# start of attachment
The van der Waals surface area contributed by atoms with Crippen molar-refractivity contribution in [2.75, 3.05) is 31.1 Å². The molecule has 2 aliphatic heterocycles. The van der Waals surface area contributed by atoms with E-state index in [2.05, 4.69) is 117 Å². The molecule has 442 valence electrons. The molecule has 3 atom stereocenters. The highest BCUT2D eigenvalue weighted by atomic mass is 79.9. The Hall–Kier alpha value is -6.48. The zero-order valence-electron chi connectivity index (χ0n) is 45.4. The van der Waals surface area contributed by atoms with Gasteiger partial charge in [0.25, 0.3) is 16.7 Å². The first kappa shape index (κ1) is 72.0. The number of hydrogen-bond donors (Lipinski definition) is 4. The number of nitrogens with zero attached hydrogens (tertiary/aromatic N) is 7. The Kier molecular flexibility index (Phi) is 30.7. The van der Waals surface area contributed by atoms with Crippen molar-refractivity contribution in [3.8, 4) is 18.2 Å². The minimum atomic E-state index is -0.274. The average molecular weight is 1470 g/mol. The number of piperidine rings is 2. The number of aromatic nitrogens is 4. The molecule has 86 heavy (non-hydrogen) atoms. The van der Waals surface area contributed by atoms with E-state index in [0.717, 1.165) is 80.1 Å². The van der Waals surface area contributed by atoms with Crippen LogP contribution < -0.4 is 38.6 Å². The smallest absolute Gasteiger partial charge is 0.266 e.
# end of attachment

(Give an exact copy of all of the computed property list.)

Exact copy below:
The van der Waals surface area contributed by atoms with Crippen molar-refractivity contribution in [2.75, 3.05) is 31.1 Å². The molecule has 2 aliphatic heterocycles. The van der Waals surface area contributed by atoms with E-state index in [2.05, 4.69) is 117 Å². The molecule has 442 valence electrons. The molecule has 3 atom stereocenters. The highest BCUT2D eigenvalue weighted by atomic mass is 79.9. The Hall–Kier alpha value is -6.48. The zero-order valence-electron chi connectivity index (χ0n) is 45.4. The van der Waals surface area contributed by atoms with Gasteiger partial charge in [0.25, 0.3) is 16.7 Å². The first kappa shape index (κ1) is 72.0. The number of hydrogen-bond donors (Lipinski definition) is 4. The number of nitrogens with zero attached hydrogens (tertiary/aromatic N) is 7. The Kier molecular flexibility index (Phi) is 30.7. The van der Waals surface area contributed by atoms with Crippen molar-refractivity contribution in [3.8, 4) is 18.2 Å². The minimum atomic E-state index is -0.274. The average molecular weight is 1470 g/mol. The number of piperidine rings is 2. The number of aromatic nitrogens is 4. The molecule has 86 heavy (non-hydrogen) atoms. The van der Waals surface area contributed by atoms with E-state index in [0.717, 1.165) is 80.1 Å². The van der Waals surface area contributed by atoms with Crippen LogP contribution < -0.4 is 38.6 Å². The smallest absolute Gasteiger partial charge is 0.266 e.